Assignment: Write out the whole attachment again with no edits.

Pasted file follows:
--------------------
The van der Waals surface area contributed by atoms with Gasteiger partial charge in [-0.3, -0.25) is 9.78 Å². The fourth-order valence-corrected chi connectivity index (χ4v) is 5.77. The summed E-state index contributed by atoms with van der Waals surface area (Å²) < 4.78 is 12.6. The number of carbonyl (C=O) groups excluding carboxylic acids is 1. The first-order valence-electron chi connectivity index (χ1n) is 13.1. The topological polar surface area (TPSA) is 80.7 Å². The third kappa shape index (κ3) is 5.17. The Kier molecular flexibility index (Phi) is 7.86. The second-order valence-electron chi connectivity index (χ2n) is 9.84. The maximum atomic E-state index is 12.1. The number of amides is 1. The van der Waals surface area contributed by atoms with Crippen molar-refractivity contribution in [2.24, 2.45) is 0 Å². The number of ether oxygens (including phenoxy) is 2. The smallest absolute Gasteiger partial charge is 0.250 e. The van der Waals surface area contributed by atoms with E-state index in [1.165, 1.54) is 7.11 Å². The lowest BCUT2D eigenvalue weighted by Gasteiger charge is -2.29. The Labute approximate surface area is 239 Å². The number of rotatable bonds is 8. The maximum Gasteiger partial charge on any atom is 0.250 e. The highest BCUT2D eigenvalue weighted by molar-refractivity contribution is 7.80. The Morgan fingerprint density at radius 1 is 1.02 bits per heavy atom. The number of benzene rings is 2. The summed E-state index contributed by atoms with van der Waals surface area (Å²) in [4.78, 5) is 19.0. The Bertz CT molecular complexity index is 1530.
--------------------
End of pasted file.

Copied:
The van der Waals surface area contributed by atoms with Gasteiger partial charge in [-0.3, -0.25) is 9.78 Å². The fourth-order valence-corrected chi connectivity index (χ4v) is 5.77. The summed E-state index contributed by atoms with van der Waals surface area (Å²) < 4.78 is 12.6. The number of carbonyl (C=O) groups excluding carboxylic acids is 1. The first-order valence-electron chi connectivity index (χ1n) is 13.1. The topological polar surface area (TPSA) is 80.7 Å². The third kappa shape index (κ3) is 5.17. The Kier molecular flexibility index (Phi) is 7.86. The second-order valence-electron chi connectivity index (χ2n) is 9.84. The maximum atomic E-state index is 12.1. The number of amides is 1. The van der Waals surface area contributed by atoms with Crippen molar-refractivity contribution in [2.24, 2.45) is 0 Å². The number of ether oxygens (including phenoxy) is 2. The smallest absolute Gasteiger partial charge is 0.250 e. The van der Waals surface area contributed by atoms with E-state index in [1.165, 1.54) is 7.11 Å². The lowest BCUT2D eigenvalue weighted by Gasteiger charge is -2.29. The Labute approximate surface area is 239 Å². The number of rotatable bonds is 8. The maximum Gasteiger partial charge on any atom is 0.250 e. The highest BCUT2D eigenvalue weighted by molar-refractivity contribution is 7.80. The Morgan fingerprint density at radius 1 is 1.02 bits per heavy atom. The number of benzene rings is 2. The summed E-state index contributed by atoms with van der Waals surface area (Å²) in [4.78, 5) is 19.0. The Bertz CT molecular complexity index is 1530.